The tortured, lugubrious creations of the German artist Anselm Keifer (born 1945) are given a mesmerising showcase in Sophie Fiennes's documentary.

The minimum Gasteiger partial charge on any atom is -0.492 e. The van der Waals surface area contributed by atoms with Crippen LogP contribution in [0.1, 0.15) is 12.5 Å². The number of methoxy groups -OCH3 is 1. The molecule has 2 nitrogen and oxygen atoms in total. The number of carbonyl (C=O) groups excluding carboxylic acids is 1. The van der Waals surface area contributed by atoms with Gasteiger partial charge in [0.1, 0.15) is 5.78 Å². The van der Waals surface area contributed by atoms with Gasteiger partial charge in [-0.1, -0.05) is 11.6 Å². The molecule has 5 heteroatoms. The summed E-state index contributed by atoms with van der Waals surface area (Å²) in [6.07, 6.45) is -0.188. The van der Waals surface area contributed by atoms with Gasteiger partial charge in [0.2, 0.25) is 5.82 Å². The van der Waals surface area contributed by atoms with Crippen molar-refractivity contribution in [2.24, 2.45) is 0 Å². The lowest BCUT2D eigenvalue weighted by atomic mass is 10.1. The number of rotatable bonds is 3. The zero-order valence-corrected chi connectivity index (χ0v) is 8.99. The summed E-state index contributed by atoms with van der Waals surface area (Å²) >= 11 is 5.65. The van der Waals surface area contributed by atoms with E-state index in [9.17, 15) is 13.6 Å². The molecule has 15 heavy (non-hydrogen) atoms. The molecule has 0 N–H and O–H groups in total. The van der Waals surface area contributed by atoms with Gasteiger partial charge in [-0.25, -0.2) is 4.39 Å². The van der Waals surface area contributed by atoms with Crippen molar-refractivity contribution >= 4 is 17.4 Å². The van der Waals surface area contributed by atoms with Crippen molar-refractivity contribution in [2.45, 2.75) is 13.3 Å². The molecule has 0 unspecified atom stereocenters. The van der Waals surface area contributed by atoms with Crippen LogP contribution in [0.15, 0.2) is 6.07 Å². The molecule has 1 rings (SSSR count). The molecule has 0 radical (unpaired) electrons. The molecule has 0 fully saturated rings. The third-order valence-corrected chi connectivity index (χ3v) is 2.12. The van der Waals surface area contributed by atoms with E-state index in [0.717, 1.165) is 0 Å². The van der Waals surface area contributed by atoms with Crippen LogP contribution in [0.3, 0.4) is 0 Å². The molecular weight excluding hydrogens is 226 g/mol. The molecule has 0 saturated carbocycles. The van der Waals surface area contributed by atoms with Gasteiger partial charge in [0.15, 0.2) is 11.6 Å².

In the 1990s Keifer moved to Barjac, south-west France, and began transforming a derelict silk factory and its grounds into a gigantic series of installations. He and his team unearthed a subterranean complex of tunnels and abandoned chambers, while above them pavilions provided space for his gnarled, forbidding sculptures of wire, ash, concrete and molten lead. Faced with these junkyard apparitions of decay and deliquescence one may find certain implications unavoidable. Floors of shattered glass, extruded teeth, bonfires of books and those ghostly underground corridors cannot help but suggest the hellish afterimages of the Holocaust, a grappling with the Nazi ghost in which Keifer has form: in his twenties he had himself photographed parodically sieg-heiling outside the Colosseum and on the edge of the Mediterranean. Fiennes's camera watches this drama of construction in awe, but without comment; the score by Jörg Widmann and Gyorgy Ligeti keeps a steady line of mournful introspection. Some of his creations, like those of his mentor Joseph Beuys, work better than others. There's a certain rough beauty in liquid lead and broken porcelain, but I couldn't see the point of the tottering concrete towers Keifer places on the quiet pastoral scene outside – as if Europe's landscape lacks for gross industrial defacing. Abandoned pillboxes? A comment on Speer's grandiloquent architecture for the Thousand-Year Reich? Who knows – but I found myself hoping the artist would not leave the site uglier than he found it.Reuse content